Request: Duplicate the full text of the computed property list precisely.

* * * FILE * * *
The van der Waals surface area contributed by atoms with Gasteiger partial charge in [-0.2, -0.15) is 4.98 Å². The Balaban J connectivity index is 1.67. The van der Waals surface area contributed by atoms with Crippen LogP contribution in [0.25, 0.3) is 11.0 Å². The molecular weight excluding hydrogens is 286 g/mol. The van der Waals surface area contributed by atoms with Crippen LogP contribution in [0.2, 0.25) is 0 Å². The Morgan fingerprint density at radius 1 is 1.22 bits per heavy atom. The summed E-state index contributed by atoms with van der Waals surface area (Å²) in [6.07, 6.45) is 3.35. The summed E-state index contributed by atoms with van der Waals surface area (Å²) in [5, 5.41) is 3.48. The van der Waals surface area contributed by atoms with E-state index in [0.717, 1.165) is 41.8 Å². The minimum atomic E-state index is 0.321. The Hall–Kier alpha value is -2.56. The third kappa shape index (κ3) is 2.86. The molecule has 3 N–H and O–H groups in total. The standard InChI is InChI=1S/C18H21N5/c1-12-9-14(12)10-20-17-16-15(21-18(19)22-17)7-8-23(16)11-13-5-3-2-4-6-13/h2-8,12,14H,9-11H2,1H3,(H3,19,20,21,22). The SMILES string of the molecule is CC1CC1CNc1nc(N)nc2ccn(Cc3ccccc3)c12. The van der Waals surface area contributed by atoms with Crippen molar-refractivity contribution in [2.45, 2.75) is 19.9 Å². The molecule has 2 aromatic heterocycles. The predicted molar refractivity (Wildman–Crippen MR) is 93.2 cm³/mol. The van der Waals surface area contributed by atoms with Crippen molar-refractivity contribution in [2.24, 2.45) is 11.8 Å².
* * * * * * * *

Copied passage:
The van der Waals surface area contributed by atoms with Gasteiger partial charge in [-0.2, -0.15) is 4.98 Å². The Balaban J connectivity index is 1.67. The van der Waals surface area contributed by atoms with Crippen LogP contribution in [0.25, 0.3) is 11.0 Å². The molecular weight excluding hydrogens is 286 g/mol. The van der Waals surface area contributed by atoms with Crippen LogP contribution in [0.2, 0.25) is 0 Å². The Morgan fingerprint density at radius 1 is 1.22 bits per heavy atom. The summed E-state index contributed by atoms with van der Waals surface area (Å²) in [6.07, 6.45) is 3.35. The summed E-state index contributed by atoms with van der Waals surface area (Å²) in [5, 5.41) is 3.48. The van der Waals surface area contributed by atoms with E-state index in [0.717, 1.165) is 41.8 Å². The minimum atomic E-state index is 0.321. The Hall–Kier alpha value is -2.56. The third kappa shape index (κ3) is 2.86. The molecule has 3 N–H and O–H groups in total. The standard InChI is InChI=1S/C18H21N5/c1-12-9-14(12)10-20-17-16-15(21-18(19)22-17)7-8-23(16)11-13-5-3-2-4-6-13/h2-8,12,14H,9-11H2,1H3,(H3,19,20,21,22). The SMILES string of the molecule is CC1CC1CNc1nc(N)nc2ccn(Cc3ccccc3)c12. The van der Waals surface area contributed by atoms with Crippen molar-refractivity contribution in [2.45, 2.75) is 19.9 Å². The molecule has 2 aromatic heterocycles. The predicted molar refractivity (Wildman–Crippen MR) is 93.2 cm³/mol. The van der Waals surface area contributed by atoms with Crippen molar-refractivity contribution in [2.24, 2.45) is 11.8 Å².